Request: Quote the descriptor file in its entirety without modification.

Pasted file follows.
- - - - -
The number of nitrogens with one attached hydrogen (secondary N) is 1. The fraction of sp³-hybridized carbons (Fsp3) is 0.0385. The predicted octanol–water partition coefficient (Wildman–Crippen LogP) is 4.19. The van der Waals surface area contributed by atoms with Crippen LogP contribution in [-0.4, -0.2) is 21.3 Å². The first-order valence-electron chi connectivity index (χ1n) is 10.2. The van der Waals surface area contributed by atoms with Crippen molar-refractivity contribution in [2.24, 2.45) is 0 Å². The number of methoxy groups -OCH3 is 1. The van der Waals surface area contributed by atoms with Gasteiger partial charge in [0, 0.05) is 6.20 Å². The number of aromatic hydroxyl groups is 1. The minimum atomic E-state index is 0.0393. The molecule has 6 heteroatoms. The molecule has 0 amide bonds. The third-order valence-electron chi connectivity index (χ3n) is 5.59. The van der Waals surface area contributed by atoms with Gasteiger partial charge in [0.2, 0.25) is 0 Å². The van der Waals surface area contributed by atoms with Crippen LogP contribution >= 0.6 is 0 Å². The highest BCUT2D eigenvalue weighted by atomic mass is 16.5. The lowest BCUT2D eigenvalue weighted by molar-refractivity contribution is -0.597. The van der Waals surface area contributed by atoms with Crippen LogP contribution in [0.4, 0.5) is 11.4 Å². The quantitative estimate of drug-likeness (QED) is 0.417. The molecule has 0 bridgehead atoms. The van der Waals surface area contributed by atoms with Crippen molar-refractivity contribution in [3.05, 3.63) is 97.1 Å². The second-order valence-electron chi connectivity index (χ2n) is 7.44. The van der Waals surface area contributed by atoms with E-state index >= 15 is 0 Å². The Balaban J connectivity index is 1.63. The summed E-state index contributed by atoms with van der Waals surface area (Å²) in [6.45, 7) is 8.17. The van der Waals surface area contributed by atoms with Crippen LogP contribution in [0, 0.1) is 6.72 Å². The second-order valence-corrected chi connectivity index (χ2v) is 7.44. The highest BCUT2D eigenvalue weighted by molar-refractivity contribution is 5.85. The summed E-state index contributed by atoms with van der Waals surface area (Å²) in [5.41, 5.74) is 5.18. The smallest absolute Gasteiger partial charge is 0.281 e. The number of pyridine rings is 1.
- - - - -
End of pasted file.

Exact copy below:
The number of nitrogens with one attached hydrogen (secondary N) is 1. The fraction of sp³-hybridized carbons (Fsp3) is 0.0385. The predicted octanol–water partition coefficient (Wildman–Crippen LogP) is 4.19. The van der Waals surface area contributed by atoms with Crippen LogP contribution in [-0.4, -0.2) is 21.3 Å². The first-order valence-electron chi connectivity index (χ1n) is 10.2. The van der Waals surface area contributed by atoms with Crippen molar-refractivity contribution in [2.24, 2.45) is 0 Å². The number of methoxy groups -OCH3 is 1. The van der Waals surface area contributed by atoms with Gasteiger partial charge in [0, 0.05) is 6.20 Å². The number of aromatic hydroxyl groups is 1. The minimum atomic E-state index is 0.0393. The molecule has 6 heteroatoms. The molecule has 0 amide bonds. The third-order valence-electron chi connectivity index (χ3n) is 5.59. The van der Waals surface area contributed by atoms with Gasteiger partial charge in [0.2, 0.25) is 0 Å². The van der Waals surface area contributed by atoms with Crippen LogP contribution >= 0.6 is 0 Å². The highest BCUT2D eigenvalue weighted by atomic mass is 16.5. The lowest BCUT2D eigenvalue weighted by molar-refractivity contribution is -0.597. The van der Waals surface area contributed by atoms with Crippen LogP contribution in [0.4, 0.5) is 11.4 Å². The quantitative estimate of drug-likeness (QED) is 0.417. The molecule has 0 bridgehead atoms. The van der Waals surface area contributed by atoms with Crippen molar-refractivity contribution in [3.05, 3.63) is 97.1 Å². The second-order valence-electron chi connectivity index (χ2n) is 7.44. The van der Waals surface area contributed by atoms with E-state index >= 15 is 0 Å². The Balaban J connectivity index is 1.63. The summed E-state index contributed by atoms with van der Waals surface area (Å²) in [6.45, 7) is 8.17. The van der Waals surface area contributed by atoms with Crippen LogP contribution in [0, 0.1) is 6.72 Å². The second-order valence-corrected chi connectivity index (χ2v) is 7.44. The highest BCUT2D eigenvalue weighted by molar-refractivity contribution is 5.85. The summed E-state index contributed by atoms with van der Waals surface area (Å²) in [5.41, 5.74) is 5.18. The smallest absolute Gasteiger partial charge is 0.281 e. The number of pyridine rings is 1.